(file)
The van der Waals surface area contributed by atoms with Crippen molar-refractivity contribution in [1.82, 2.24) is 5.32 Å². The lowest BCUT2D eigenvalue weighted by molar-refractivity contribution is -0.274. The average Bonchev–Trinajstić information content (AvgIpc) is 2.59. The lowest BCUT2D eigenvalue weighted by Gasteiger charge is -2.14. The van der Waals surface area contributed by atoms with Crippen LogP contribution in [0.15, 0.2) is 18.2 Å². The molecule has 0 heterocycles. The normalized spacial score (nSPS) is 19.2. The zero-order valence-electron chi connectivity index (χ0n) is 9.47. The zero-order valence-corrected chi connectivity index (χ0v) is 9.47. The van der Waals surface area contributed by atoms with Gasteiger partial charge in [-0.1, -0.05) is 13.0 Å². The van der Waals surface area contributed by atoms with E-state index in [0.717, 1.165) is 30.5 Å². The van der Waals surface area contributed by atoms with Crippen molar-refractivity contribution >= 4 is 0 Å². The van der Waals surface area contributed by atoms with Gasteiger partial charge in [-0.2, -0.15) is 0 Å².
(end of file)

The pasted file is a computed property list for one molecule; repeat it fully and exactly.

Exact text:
The van der Waals surface area contributed by atoms with Crippen molar-refractivity contribution in [1.82, 2.24) is 5.32 Å². The lowest BCUT2D eigenvalue weighted by molar-refractivity contribution is -0.274. The average Bonchev–Trinajstić information content (AvgIpc) is 2.59. The lowest BCUT2D eigenvalue weighted by Gasteiger charge is -2.14. The van der Waals surface area contributed by atoms with Crippen LogP contribution in [0.15, 0.2) is 18.2 Å². The molecule has 0 heterocycles. The normalized spacial score (nSPS) is 19.2. The zero-order valence-electron chi connectivity index (χ0n) is 9.47. The zero-order valence-corrected chi connectivity index (χ0v) is 9.47. The van der Waals surface area contributed by atoms with Gasteiger partial charge in [-0.1, -0.05) is 13.0 Å². The van der Waals surface area contributed by atoms with E-state index in [0.717, 1.165) is 30.5 Å². The van der Waals surface area contributed by atoms with Crippen molar-refractivity contribution >= 4 is 0 Å². The van der Waals surface area contributed by atoms with Gasteiger partial charge in [-0.2, -0.15) is 0 Å².